Schumer Vows to Bring Spending Plan Back to Senate

WASHINGTON — Senator Chuck Schumer of New York, the majority leader, vowed on Monday to press forward with votes on a revised version of President Biden’s $2.2 trillion marquee climate, tax and spending plan, less than a day after a Democratic holdout in the Senate announced he could not support the legislation as written.

Mr. Schumer’s announcement came after the senator, Joe Manchin III of West Virginia, announced in a televised Sunday interview that he would not support the expansive domestic policy plan after months of laborious one-on-one negotiations with the president, dooming the plan in its current form.

But Mr. Schumer’s pledge to move forward with a revised package, known as the Build Back Better Act, underscored how Democrats were unwilling to abandon their top piece of domestic policy legislation, despite Mr. Manchin’s warning on Sunday that “I can’t get there. This is a no.”

The promise was yet another unusually personal statement toward Mr. Manchin, whose intransigence has thwarted several Democratic ambitions this year, as Mr. Schumer acknowledged “moments of deep discontent and frustration” that Mr. Manchin and Mr. Biden had not yet bridged their differences over the package to fulfill a Christmas deadline Mr. Schumer tried to impose.

“Neither that delay, nor other recent pronouncements, will deter us from continuing to try to find a way forward,” Mr. Schumer wrote. “We simply cannot give up.”

Votes on the plan would come in early 2022, Mr. Schumer pointedly noted in a letter to his colleagues, “so that every member of this body has the opportunity to make their position known on the Senate floor, not just on television.”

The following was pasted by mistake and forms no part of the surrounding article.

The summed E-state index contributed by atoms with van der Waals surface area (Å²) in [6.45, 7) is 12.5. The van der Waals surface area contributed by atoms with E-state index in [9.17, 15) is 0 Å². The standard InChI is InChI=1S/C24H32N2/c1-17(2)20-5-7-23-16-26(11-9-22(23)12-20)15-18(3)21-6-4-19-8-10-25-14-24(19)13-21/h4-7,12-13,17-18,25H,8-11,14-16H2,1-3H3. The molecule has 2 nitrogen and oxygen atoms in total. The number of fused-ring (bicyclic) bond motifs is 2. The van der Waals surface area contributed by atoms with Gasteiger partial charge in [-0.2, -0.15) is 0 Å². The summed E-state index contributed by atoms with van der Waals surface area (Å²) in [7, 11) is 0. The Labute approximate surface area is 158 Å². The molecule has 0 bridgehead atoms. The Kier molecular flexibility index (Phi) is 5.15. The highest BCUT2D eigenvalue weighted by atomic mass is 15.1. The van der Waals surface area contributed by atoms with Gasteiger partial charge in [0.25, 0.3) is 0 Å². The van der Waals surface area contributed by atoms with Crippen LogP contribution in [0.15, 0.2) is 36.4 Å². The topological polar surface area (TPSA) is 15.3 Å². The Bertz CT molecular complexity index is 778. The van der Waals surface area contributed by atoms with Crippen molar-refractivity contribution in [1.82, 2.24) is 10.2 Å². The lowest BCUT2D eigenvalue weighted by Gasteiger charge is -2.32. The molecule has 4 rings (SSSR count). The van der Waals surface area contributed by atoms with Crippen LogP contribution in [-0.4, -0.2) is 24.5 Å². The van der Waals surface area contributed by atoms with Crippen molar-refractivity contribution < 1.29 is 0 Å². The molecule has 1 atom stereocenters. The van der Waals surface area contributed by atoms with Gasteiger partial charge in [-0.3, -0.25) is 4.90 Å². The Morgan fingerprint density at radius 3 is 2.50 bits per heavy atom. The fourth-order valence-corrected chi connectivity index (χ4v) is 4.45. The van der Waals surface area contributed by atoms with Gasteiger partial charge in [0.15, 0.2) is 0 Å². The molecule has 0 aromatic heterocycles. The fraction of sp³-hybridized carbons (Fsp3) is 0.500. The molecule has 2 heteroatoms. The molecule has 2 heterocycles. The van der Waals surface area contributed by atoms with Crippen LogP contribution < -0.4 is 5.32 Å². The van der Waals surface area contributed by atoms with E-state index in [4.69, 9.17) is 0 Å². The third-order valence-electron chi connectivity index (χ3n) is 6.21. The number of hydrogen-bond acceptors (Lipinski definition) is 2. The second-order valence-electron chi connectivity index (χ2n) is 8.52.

Mr. Schumer also announced another planned attempt to pass a voting rights overhaul, an effort that fizzled just before senators on Saturday left Washington for the remainder of the year.

He warned that if Republicans again filibuster the legislation, the chamber would consider a rules change to begin debate on the plan. At least two Democratic senators, Mr. Manchin and Senator Kyrsten Sinema of Arizona, have remained opposed to chipping away at the 60-vote threshold typically needed to advance legislation. Democrats would need their support to change the rule.

White House Says It Does Not Keep Visitor Logs at Biden’s Delaware Home

WASHINGTON — White House officials said on Monday that there are no visitor logs that keep track of who comes and goes from President Biden’s personal residence in Wilmington, Del., where six classified documents were discovered in recent days. A top House Republican demanded on Sunday that the White House turn over visitor logs for […]

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A Florida School Received a Threat. Did a Red Flag Law Prevent a Shooting?

The requests were granted. But the results of the search were not what the detective expected. Memories of Parkland Nationally, more than 20,000 petitions for extreme risk protection orders were filed from 1999 to 2021, according to data collected by Everytown for Gun Safety, an advocacy group. A vast majority of those petitions — more […]

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A Colossal Off-Year Election in Wisconsin

Lauren Justice for The New York Times Conservatives have controlled the court since 2008. Though the court upheld Wisconsin’s 2020 election results, last year it ruled drop boxes illegal, allowed a purge of the voter rolls to take place and installed redistricting maps drawn by Republican legislators despite the objections of Gov. Tony Evers, a […]

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